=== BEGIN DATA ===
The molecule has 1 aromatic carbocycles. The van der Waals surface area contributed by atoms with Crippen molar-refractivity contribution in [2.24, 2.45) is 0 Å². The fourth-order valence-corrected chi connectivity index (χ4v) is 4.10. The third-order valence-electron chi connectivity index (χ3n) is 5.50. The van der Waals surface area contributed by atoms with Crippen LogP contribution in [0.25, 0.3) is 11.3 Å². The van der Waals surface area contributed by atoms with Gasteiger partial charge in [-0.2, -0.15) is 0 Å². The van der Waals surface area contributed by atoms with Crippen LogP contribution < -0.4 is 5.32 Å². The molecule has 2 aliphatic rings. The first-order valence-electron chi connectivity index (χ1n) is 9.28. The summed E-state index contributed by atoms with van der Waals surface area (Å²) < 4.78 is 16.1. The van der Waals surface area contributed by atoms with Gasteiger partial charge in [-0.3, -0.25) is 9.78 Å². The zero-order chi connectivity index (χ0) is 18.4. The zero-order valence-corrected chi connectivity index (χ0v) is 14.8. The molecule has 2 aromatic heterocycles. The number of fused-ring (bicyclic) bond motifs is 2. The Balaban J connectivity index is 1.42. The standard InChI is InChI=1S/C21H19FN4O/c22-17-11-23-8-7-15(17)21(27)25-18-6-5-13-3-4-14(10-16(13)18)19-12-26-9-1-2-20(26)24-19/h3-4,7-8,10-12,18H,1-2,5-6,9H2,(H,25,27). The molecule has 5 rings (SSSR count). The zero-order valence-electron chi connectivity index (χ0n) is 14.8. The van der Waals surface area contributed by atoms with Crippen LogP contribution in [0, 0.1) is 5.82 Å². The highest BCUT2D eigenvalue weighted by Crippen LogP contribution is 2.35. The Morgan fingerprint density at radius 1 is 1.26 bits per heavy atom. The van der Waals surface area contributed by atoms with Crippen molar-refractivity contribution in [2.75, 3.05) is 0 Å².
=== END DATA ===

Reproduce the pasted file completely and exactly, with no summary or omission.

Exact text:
The molecule has 1 aromatic carbocycles. The van der Waals surface area contributed by atoms with Crippen molar-refractivity contribution in [2.24, 2.45) is 0 Å². The fourth-order valence-corrected chi connectivity index (χ4v) is 4.10. The third-order valence-electron chi connectivity index (χ3n) is 5.50. The van der Waals surface area contributed by atoms with Crippen LogP contribution in [0.25, 0.3) is 11.3 Å². The van der Waals surface area contributed by atoms with Gasteiger partial charge in [-0.2, -0.15) is 0 Å². The van der Waals surface area contributed by atoms with Crippen LogP contribution < -0.4 is 5.32 Å². The molecule has 2 aliphatic rings. The first-order valence-electron chi connectivity index (χ1n) is 9.28. The summed E-state index contributed by atoms with van der Waals surface area (Å²) < 4.78 is 16.1. The van der Waals surface area contributed by atoms with Gasteiger partial charge in [-0.3, -0.25) is 9.78 Å². The zero-order chi connectivity index (χ0) is 18.4. The zero-order valence-corrected chi connectivity index (χ0v) is 14.8. The molecule has 2 aromatic heterocycles. The number of fused-ring (bicyclic) bond motifs is 2. The Balaban J connectivity index is 1.42. The standard InChI is InChI=1S/C21H19FN4O/c22-17-11-23-8-7-15(17)21(27)25-18-6-5-13-3-4-14(10-16(13)18)19-12-26-9-1-2-20(26)24-19/h3-4,7-8,10-12,18H,1-2,5-6,9H2,(H,25,27). The molecule has 5 rings (SSSR count). The zero-order valence-electron chi connectivity index (χ0n) is 14.8. The van der Waals surface area contributed by atoms with Crippen LogP contribution in [0, 0.1) is 5.82 Å². The highest BCUT2D eigenvalue weighted by Crippen LogP contribution is 2.35. The Morgan fingerprint density at radius 1 is 1.26 bits per heavy atom. The van der Waals surface area contributed by atoms with Crippen molar-refractivity contribution in [2.75, 3.05) is 0 Å².